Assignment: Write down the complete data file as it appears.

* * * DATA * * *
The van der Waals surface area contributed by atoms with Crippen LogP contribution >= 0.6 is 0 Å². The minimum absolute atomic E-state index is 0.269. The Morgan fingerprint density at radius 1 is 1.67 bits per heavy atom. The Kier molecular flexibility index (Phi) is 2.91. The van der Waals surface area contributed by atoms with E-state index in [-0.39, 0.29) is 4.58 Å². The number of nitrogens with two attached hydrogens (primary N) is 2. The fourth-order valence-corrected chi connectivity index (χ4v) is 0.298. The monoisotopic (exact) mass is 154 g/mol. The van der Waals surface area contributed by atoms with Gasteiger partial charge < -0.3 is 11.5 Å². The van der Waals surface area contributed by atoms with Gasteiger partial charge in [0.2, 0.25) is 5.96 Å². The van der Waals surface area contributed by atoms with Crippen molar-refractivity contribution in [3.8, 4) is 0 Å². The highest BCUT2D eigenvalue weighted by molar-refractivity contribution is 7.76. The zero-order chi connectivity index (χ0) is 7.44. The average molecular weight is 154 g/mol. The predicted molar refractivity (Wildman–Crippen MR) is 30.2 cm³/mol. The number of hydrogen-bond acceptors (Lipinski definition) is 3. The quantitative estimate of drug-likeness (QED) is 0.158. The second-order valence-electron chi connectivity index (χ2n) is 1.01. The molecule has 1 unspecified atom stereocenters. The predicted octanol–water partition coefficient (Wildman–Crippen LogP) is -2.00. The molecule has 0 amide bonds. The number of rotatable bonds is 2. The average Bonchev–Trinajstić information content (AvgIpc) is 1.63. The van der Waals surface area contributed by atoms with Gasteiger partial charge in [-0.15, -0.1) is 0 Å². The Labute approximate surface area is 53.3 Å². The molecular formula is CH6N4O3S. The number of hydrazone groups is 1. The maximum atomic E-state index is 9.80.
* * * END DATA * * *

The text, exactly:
The van der Waals surface area contributed by atoms with Crippen LogP contribution >= 0.6 is 0 Å². The minimum absolute atomic E-state index is 0.269. The Morgan fingerprint density at radius 1 is 1.67 bits per heavy atom. The Kier molecular flexibility index (Phi) is 2.91. The van der Waals surface area contributed by atoms with E-state index in [-0.39, 0.29) is 4.58 Å². The number of nitrogens with two attached hydrogens (primary N) is 2. The fourth-order valence-corrected chi connectivity index (χ4v) is 0.298. The monoisotopic (exact) mass is 154 g/mol. The van der Waals surface area contributed by atoms with Gasteiger partial charge < -0.3 is 11.5 Å². The van der Waals surface area contributed by atoms with Gasteiger partial charge in [0.2, 0.25) is 5.96 Å². The van der Waals surface area contributed by atoms with Crippen molar-refractivity contribution in [3.8, 4) is 0 Å². The highest BCUT2D eigenvalue weighted by molar-refractivity contribution is 7.76. The zero-order chi connectivity index (χ0) is 7.44. The average molecular weight is 154 g/mol. The predicted molar refractivity (Wildman–Crippen MR) is 30.2 cm³/mol. The number of hydrogen-bond acceptors (Lipinski definition) is 3. The quantitative estimate of drug-likeness (QED) is 0.158. The second-order valence-electron chi connectivity index (χ2n) is 1.01. The molecule has 1 unspecified atom stereocenters. The predicted octanol–water partition coefficient (Wildman–Crippen LogP) is -2.00. The molecule has 0 amide bonds. The number of rotatable bonds is 2. The average Bonchev–Trinajstić information content (AvgIpc) is 1.63. The van der Waals surface area contributed by atoms with Gasteiger partial charge in [-0.15, -0.1) is 0 Å². The Labute approximate surface area is 53.3 Å². The molecular formula is CH6N4O3S. The number of hydrazone groups is 1. The maximum atomic E-state index is 9.80.